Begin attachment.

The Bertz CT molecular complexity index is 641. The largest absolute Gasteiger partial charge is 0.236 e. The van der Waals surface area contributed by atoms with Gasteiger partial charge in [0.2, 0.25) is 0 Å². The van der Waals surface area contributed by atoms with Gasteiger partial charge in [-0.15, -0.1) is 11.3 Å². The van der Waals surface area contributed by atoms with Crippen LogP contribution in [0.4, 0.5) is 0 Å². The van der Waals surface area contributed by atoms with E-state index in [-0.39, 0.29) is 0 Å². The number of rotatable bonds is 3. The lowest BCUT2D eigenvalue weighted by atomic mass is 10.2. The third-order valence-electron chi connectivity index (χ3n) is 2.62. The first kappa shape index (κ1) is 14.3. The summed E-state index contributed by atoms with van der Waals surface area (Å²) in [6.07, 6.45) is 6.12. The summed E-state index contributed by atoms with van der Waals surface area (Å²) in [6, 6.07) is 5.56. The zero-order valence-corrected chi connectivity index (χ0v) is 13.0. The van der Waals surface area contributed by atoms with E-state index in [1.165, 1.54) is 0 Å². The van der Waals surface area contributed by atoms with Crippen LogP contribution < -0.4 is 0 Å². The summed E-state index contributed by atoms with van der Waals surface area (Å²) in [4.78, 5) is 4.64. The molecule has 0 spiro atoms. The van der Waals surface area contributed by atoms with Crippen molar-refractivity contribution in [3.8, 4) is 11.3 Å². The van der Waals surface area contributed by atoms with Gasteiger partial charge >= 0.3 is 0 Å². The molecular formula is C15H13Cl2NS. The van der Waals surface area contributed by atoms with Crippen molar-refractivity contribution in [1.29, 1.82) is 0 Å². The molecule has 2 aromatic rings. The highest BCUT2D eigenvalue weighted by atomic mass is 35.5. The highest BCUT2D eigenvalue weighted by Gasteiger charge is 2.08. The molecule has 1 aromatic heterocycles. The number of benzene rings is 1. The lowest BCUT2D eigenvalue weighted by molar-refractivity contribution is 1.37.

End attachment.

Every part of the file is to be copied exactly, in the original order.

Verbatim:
The Bertz CT molecular complexity index is 641. The largest absolute Gasteiger partial charge is 0.236 e. The van der Waals surface area contributed by atoms with Gasteiger partial charge in [0.2, 0.25) is 0 Å². The van der Waals surface area contributed by atoms with Gasteiger partial charge in [-0.15, -0.1) is 11.3 Å². The van der Waals surface area contributed by atoms with Crippen LogP contribution in [0.4, 0.5) is 0 Å². The van der Waals surface area contributed by atoms with E-state index in [-0.39, 0.29) is 0 Å². The number of rotatable bonds is 3. The lowest BCUT2D eigenvalue weighted by atomic mass is 10.2. The third-order valence-electron chi connectivity index (χ3n) is 2.62. The first kappa shape index (κ1) is 14.3. The summed E-state index contributed by atoms with van der Waals surface area (Å²) in [6.07, 6.45) is 6.12. The summed E-state index contributed by atoms with van der Waals surface area (Å²) in [6, 6.07) is 5.56. The zero-order valence-corrected chi connectivity index (χ0v) is 13.0. The van der Waals surface area contributed by atoms with E-state index in [1.165, 1.54) is 0 Å². The van der Waals surface area contributed by atoms with Crippen LogP contribution < -0.4 is 0 Å². The summed E-state index contributed by atoms with van der Waals surface area (Å²) in [4.78, 5) is 4.64. The molecule has 0 spiro atoms. The van der Waals surface area contributed by atoms with Crippen molar-refractivity contribution in [3.8, 4) is 11.3 Å². The van der Waals surface area contributed by atoms with Gasteiger partial charge >= 0.3 is 0 Å². The molecular formula is C15H13Cl2NS. The van der Waals surface area contributed by atoms with Crippen molar-refractivity contribution in [1.29, 1.82) is 0 Å². The molecule has 2 aromatic rings. The highest BCUT2D eigenvalue weighted by atomic mass is 35.5. The highest BCUT2D eigenvalue weighted by Gasteiger charge is 2.08. The molecule has 1 aromatic heterocycles. The number of benzene rings is 1. The lowest BCUT2D eigenvalue weighted by molar-refractivity contribution is 1.37.